When she was diagnosed with cancer last year, she continued to take care of others -- sending a reassuring note that she'd had a good, long, interesting life, and that we should not worry about her. She took care of herself, too, and in early October sent her application for a medical marijuana card to the state via registered mail.
That card finally arrived a few days ago -- more than five months after Elaine had applied, and over two months since she died.
Colorado has been swamped with an unexpected flood of requests for medical marijuana cards. By the end of last June, 10,000 patients had registered, with 400 new applications arriving each day. By this fall, when Elaine applied for her card, over a thousand applications were delivered to the health department office doing the processing on some days, and the post office was beginning to complain. In January, when the office was still working on September applications, a record 1,650 applications arrived in a single day.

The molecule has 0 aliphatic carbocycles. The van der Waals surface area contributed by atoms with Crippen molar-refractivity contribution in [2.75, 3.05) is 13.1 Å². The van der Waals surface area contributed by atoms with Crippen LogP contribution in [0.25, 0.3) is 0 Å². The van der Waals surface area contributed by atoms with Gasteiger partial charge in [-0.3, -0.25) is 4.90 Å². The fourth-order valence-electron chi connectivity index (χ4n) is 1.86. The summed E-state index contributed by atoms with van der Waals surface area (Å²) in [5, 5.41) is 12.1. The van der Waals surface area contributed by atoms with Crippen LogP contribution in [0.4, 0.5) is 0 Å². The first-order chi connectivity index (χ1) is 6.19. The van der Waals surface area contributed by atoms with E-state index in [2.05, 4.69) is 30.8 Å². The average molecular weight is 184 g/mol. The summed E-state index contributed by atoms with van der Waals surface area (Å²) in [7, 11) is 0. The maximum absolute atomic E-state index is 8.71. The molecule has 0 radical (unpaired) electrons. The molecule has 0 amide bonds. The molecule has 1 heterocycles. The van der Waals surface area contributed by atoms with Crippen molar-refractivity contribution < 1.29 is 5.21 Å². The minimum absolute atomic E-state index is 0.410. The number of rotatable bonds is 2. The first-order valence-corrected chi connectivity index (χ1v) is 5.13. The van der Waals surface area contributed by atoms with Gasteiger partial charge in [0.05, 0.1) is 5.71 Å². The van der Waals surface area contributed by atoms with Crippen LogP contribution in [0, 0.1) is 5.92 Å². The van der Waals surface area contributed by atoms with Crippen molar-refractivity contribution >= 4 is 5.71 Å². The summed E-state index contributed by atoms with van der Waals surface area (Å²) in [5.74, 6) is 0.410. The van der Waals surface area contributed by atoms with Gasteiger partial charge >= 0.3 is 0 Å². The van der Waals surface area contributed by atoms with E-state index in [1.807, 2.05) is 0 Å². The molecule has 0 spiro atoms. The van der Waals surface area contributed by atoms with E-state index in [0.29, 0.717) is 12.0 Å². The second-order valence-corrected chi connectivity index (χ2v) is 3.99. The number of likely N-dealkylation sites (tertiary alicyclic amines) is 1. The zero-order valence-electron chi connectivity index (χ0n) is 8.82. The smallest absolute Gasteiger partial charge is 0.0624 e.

The current count of official MMJ patients in this state is at 60,000, and estimates have that growing to 100,000 soon. Initially, the department was trying to turn around applications within a few weeks. But the wait for a card had stretched to ten weeks, then twelve. Now it's grown much, much longer.
Too long for Elaine, who passed away on December 31.
While she waited for her card, she was able to use copies of her paperwork to get the medicine that helped assuage her pain.
By the time that card finally arrived, she no longer needed it. But others do, and as the legislature continues to consider new rules that will regulate the medical marijuana industry, they should remember why voters approved Amendment 20 in the first place back in 2000.
For patients like Elaine, who want to take care of themselves.
Elaine was memorialized at a service on January 16, a "Celebration of a Life Well-Lived."